We also betray our values by detaining many other immigrants, including longtime lawful residents of the U.S. Those people often face permanent banishment from the country they consider home, and permanent separation from their family members, many of whom are U.S. citizens. Because their cases are often complex, they take months and often years to decide. But again, the government locks them up, even though many of them will win their cases.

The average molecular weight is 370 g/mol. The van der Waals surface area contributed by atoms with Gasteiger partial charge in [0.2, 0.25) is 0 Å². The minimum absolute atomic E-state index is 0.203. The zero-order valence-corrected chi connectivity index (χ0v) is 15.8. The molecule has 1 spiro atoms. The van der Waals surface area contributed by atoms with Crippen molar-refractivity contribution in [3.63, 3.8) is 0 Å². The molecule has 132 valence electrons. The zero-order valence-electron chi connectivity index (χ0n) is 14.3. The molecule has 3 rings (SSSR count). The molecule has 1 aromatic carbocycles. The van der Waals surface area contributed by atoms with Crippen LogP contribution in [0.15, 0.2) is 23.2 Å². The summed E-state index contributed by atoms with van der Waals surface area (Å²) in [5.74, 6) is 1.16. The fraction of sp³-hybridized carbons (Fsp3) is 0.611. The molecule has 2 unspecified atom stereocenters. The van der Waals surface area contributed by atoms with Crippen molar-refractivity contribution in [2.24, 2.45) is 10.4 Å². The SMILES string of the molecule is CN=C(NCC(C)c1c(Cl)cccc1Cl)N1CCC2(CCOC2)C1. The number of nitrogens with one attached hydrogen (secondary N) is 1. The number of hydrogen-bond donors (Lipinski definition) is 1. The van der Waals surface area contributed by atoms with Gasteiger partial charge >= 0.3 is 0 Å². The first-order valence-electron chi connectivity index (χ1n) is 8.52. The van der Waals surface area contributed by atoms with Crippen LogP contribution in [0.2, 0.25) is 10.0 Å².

We believe all people – including undocumented immigrants and those who have lost their immigration cases and are awaiting deportation – are entitled to due process and should only be detained if absolutely necessary to ensure their removal. The Due Process Clause protects all “persons,” not just those who have their papers in order. But it is important to remember that many of the people whom the government imprisons in its immigration detention centers do have a right to stay in this country. They have broken no immigration law and will never be deported. While the government seeks to justify the inhumane treatment it affords such people by implying that they are on their way out of the country, that picture is false. These immigrants are not, as the prevailing narrative goes, awaiting deportation. They are awaiting justice.